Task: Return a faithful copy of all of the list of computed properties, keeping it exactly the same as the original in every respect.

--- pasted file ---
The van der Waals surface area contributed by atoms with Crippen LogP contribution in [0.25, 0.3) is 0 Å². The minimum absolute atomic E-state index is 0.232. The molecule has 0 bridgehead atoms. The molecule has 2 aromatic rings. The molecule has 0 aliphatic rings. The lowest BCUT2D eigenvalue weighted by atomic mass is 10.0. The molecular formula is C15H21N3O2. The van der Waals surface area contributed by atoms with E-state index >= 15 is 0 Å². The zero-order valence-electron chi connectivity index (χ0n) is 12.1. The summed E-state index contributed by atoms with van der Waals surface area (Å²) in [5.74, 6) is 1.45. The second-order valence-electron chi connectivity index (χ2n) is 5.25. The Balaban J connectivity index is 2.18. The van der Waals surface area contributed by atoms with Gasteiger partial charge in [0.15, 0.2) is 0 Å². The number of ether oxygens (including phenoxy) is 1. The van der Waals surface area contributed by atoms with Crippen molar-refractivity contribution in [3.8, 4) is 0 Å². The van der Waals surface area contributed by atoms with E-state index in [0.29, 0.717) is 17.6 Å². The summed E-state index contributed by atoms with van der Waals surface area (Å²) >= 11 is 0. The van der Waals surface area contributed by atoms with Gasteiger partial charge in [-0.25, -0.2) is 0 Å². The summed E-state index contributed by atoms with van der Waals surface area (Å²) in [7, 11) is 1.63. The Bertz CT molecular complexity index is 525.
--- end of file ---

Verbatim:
The van der Waals surface area contributed by atoms with Crippen LogP contribution in [0.25, 0.3) is 0 Å². The minimum absolute atomic E-state index is 0.232. The molecule has 0 bridgehead atoms. The molecule has 2 aromatic rings. The molecule has 0 aliphatic rings. The lowest BCUT2D eigenvalue weighted by atomic mass is 10.0. The molecular formula is C15H21N3O2. The van der Waals surface area contributed by atoms with E-state index >= 15 is 0 Å². The zero-order valence-electron chi connectivity index (χ0n) is 12.1. The summed E-state index contributed by atoms with van der Waals surface area (Å²) in [5.74, 6) is 1.45. The second-order valence-electron chi connectivity index (χ2n) is 5.25. The Balaban J connectivity index is 2.18. The van der Waals surface area contributed by atoms with Gasteiger partial charge in [0.15, 0.2) is 0 Å². The number of ether oxygens (including phenoxy) is 1. The van der Waals surface area contributed by atoms with Crippen molar-refractivity contribution in [3.8, 4) is 0 Å². The van der Waals surface area contributed by atoms with E-state index in [0.29, 0.717) is 17.6 Å². The summed E-state index contributed by atoms with van der Waals surface area (Å²) >= 11 is 0. The van der Waals surface area contributed by atoms with Gasteiger partial charge in [-0.25, -0.2) is 0 Å². The summed E-state index contributed by atoms with van der Waals surface area (Å²) in [7, 11) is 1.63. The Bertz CT molecular complexity index is 525.